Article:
Andaz always brings up the same thoughts


Another packed house at Andaz last night. We were thrilled to have Joti Singh up from SF to lead everyone in an early bhangra dance lesson. She had everyone doing a bhangra-soul-train line dance that was awesome. Thank you to everyone who showed up early to get your moves down. Things got going right away, and the dance floor packed up shortly after the dance lesson. I took the opportunity to play a lot of recent bhangra releases from the Punjab, many of which feature a strong female co-singer, a sound I am very happy to include in my sets. However, throughout the night, I didn’t get any requests for the recent bhangra from India, only classics by Gurdas Maan and Surjit Bindrakhia. At one point a guy gave me ten dollars and asked for Gurdas Maan. He then went and found Anjali in the crowd, explaning to her that he didn’t think I understood him. “He understands,” she assured him. I only played one track featuring Gurdas Maan, because my set ended shortly after the request, but I would have played more given the opportunity.

I faced my typical challenge of how to balance the varying desires of the crowd. At one point after a riotous mini-bhangra set I played a few new hindi-house releases. I knew the filmi-lovers in the crowd were hungry for some Bollywood action. An older white woman in tribal mode comes up to the DJ booth all hyped-up and attitudinal. She asks accusatorily if I am going to be playing any more Indian music in the night, or if it is just techno from here on out. -Ha! No doubt she thought of the bhangra sound as being “Indian” music, and didn’t recognize Bollywood dance songs as being the most popular Indian music in the world today. Little does she know that I usually have many Indians in my face asking when I will be playing “Indian” music when I am in the middle of a bhangra set, since Panjabi music does not count in their minds. So this non-Indian woman was complaining that I had stopped playing “Indian” music at precisely the same time that many Indians in the room were finally happy that I had begun playing “Indian” music. What a riot. I explained to the woman that we play a range of Indian music that covers the folk and pop spectrum. She didn’t seem particularly trusting, or satisfied with my explanation.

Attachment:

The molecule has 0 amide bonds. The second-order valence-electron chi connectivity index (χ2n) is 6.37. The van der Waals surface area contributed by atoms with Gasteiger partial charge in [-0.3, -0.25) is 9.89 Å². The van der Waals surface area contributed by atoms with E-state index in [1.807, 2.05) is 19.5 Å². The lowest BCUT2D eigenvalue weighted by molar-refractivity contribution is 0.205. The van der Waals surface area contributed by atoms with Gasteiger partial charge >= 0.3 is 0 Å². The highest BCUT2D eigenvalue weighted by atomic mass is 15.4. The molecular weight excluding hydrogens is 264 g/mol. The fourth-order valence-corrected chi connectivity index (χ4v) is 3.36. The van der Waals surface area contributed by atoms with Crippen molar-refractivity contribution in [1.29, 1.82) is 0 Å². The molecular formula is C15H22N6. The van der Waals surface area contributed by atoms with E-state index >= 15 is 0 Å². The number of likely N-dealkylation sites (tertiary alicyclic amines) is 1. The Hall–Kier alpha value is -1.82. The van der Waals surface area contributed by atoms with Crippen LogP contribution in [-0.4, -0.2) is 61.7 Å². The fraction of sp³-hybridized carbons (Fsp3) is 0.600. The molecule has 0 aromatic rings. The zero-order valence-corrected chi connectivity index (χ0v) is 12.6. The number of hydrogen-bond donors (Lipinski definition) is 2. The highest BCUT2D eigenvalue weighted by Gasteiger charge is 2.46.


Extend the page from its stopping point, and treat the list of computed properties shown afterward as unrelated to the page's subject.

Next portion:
It is a tricky spectrum to attempt to cover satisfactorily in an evening. I could easily play all Indian bhangra all night. I could easily play all UK bhangra all night. I could easily play Bollywood all night. When I play a smattering of all three I marvel at how many artists, albums, and tracks DON’T get any airtime over an entire evening at the Fez. Anjali suggested we have three different nights for the three different sounds. I think we’re lucky to have one successful night in Portland where we cover the three sounds, and I don’t think we should divide up our audience in a community the size of Portland.

It is very tricky trying to please every group that attends our night for more than short periods at a time, without alienating another group for an equal amount of time. At points I would see the stage full of people going off to a particular sound and know that in order to include everyone, I was going to be changing direction, and no doubt losing the energy and enthusiasm of the current stage dancers.

“Why not just keep pleasing one group of people? You’ve got a stage full of people going nuts, why dampen that energy?” –Well, there were more than 400 people at Andaz. I want there to be at least that many next month, and the month after that. If I focused on pleasing one group to the exclusion of all others, the party would not be as successful, or as diverse. As it is, I feel bad that we don’t play South Indian music at the night. Maybe that will happen at some point, but right now its hard enough to cover the bases we already promote as it is.

Despite all the Panjabis in attendance the night still morphed into a filmi-fest by the end of the night. Since I had forced people to listen to a “Rang Barse”/”It Takes Two” mashup earlier in the night, I made sure to play the Amitabh original for the late-night crowd. When I dropped “Barso Re” Anjali kept telling me I was “perverse” and “this is not a club song!” but as the sounds of women screaming from the dance floor and the stage kept going and going, she grudgingly admitted that it was working. –Thank you to Crystal for the floor show. Anjali says it wouldn’t have worked without you.– Things actually wound down early (by 2:30ish) after the much-requested “Beedi” was played. I haven’t seen Omkara yet, so I can only imagine the visuals add immensely to the song. Despite all the requests I get for it, it never sounds that good to me, or works that well on the dance floor. So I took a break from filmi classics and requests and played a newer cheezy filmi song that I actually like, “Parvar Digara (Remix)” with K.K.& Tulsi Kumar. Tulsi Kumar is my current favorite playback singer after the incomparable Sunidhi Chauhan. Of course with this choice I utterly and completely cleared the floor. (Well, OK, maybe a few couples stayed to dance.) Then I played an old Amitabh disco-funk track and called it a night. Thank you to everyone who came out and danced. Let’s do it again next month.


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